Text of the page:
Child Wellness: Preventing student athlete injuries
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When it comes to sports and kids, they have the opportunity to play all year long with no break - and that could spell trouble when it comes to injures.
"I played when I was younger," said Jordan Holmes. "I used to play baseball, football, and basketball, at one time."
Although Jordan Holmes was an all around athlete, he favored basketball. He's just a sophomore in high school and already familiar with injuries.
"This year I hurt my knee and had to stretch it out and last year my lower back," Holmes said.
Brett Sears of Capital Region Physical Therapy said, "Children are becoming ultraspecialized in their sport and sometimes they are not getting a variety. It's basketball, basketball, basketball, 12 months a year or soccer, soccer, soccer all of the time."
Too much of any one thing can lead to overuse.
Sears said, "We have been seeing a lot of student athletes in the clinic after injury who have lost weeks or months at their sport because of an injury."
It's called the Preseason Sports Program. Brett Sears, a physical therapist, works with young athletes before the season begins. They work on preventing injuries and targeting problem areas.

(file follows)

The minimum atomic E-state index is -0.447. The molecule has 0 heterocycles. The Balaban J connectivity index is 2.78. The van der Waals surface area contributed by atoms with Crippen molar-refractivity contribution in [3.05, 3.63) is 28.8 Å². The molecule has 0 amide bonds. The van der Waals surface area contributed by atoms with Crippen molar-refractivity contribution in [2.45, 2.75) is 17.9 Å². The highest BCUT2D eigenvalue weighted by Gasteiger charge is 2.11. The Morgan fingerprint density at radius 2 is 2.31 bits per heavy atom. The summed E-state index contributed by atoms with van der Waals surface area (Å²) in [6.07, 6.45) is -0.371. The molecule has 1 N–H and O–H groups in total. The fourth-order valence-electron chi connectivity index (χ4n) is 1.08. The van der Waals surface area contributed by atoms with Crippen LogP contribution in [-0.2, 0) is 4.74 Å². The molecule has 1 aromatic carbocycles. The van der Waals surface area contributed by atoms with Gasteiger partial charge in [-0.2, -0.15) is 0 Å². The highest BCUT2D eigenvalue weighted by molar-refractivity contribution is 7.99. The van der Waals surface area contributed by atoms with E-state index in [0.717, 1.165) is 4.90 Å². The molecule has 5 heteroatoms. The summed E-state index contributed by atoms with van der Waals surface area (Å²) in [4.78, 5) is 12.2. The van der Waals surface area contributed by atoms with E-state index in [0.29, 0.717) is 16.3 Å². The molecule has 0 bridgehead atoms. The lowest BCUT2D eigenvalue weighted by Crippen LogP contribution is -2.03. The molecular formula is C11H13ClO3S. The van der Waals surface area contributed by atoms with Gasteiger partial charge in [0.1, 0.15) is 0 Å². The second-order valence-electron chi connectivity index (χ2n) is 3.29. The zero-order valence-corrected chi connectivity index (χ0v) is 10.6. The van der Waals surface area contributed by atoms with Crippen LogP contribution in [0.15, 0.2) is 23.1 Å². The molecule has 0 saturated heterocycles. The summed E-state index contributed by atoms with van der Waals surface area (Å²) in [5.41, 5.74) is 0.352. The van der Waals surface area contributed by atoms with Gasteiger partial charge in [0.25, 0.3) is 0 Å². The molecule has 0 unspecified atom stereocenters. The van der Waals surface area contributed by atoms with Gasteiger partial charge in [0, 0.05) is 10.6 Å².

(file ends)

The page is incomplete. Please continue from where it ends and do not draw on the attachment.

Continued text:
Sears said, "In the clinic we see junior high school age kids and high school age kids who are developing either repetitive strain injures, knee pain, shoulder pain. The tennis player with over hand serve that is starting to develop this repetitive strain in the shoulder."
After they have gone through an assessment, there is workout program that is developed specific to their sport. In Jordan's case, basketball. He's put through the drills to improve his jumping, his landing, his balance and strength.
Sears said, "They're getting muscular co-contraction around the lower extremities, the ankle, knee and hip."
The training program not only makes prevent injuries, it can make a better athlete.
"I always wanted, when I get older, to be able to dunk, so I can say, yes, I can do it," said Holmes.